It was certainly in reading like passages that I connected with the author at times. All of us have challenges in our lives. All of them are as real and as daunting for us, as anything we've faced. We also have many positive, uplifting, joyful experiences. All of them shape us into who we are, and direct us on a path of who we hope to become. I think we can learn things, gain insights from Obama's observations. Does having read the book minimize my disagreements with him on political matters? Not at all, really. However, I understand the man, and where he is coming from. And I respect his positions more, and wonder if maybe I need to alter my positions a little more.

To conclude, I don't know if I've really even said anything profound, if I've only said enough to make it sink in - reading this story was much more edifying than listening to Sean Hannity demonize "Barack the radical" all day long. Maybe if we got to know people more before we condemned them and belittled them, we might find we have much more in common than we ever dreamed.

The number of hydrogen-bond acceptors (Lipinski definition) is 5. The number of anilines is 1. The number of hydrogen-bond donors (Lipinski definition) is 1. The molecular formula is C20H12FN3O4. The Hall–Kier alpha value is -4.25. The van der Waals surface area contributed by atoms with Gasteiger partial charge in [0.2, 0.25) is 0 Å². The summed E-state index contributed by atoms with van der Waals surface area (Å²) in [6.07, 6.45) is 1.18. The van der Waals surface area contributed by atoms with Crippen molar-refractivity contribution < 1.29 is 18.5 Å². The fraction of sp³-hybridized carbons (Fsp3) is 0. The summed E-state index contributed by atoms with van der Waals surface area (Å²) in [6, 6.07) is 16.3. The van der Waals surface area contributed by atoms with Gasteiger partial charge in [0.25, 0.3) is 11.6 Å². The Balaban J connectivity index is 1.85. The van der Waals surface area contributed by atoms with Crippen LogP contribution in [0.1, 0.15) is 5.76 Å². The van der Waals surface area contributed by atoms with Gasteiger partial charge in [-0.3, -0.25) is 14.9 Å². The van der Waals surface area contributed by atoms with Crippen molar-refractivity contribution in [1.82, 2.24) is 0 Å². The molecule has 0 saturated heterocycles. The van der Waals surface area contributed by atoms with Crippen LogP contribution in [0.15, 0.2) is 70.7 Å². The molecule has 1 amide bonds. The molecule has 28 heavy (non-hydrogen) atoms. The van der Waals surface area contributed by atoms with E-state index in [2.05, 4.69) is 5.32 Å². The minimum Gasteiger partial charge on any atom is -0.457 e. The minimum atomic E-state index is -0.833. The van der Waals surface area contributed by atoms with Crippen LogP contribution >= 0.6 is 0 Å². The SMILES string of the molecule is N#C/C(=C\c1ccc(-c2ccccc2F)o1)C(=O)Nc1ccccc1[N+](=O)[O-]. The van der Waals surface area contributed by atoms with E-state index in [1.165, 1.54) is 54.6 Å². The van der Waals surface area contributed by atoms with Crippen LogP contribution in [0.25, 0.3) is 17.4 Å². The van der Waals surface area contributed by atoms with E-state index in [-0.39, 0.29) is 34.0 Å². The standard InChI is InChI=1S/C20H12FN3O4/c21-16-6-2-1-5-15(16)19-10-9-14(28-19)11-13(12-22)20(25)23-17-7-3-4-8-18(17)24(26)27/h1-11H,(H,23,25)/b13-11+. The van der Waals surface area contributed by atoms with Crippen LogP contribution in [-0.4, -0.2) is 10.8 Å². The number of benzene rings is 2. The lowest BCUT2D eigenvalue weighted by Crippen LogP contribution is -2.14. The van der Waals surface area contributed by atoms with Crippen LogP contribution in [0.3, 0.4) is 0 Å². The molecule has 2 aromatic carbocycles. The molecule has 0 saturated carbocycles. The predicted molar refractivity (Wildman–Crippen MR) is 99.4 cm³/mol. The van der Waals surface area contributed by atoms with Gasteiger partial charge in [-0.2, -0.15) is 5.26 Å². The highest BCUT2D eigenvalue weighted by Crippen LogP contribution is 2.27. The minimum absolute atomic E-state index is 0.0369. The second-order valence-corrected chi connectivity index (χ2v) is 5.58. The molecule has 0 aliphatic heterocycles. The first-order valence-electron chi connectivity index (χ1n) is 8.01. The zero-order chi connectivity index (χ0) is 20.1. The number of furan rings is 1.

I have not even touched on Obama's struggle with not really ever knowing his father, and trying to discover what his father mean to him as a human being. But he did learn something of his father in his journeys in Kenya. This is how he portrays it after learning some of his grandfather's and father's history from his relatives in that country:

"I dropped to the ground and swept my hand across the smooth yellow tile. Oh, Father, I cried. There was no shame in your confusion. Just as there had been no shame in your father's before you. No shame in the fear, or in the fear of his father before him. There was only shame in the silence fear had produced. It was the silence that betrayed us. If it weren't for that silence, your grandfather might have told your father that he could never escape himself, or re-create himself alone. Your father might have taught those same lessons to you....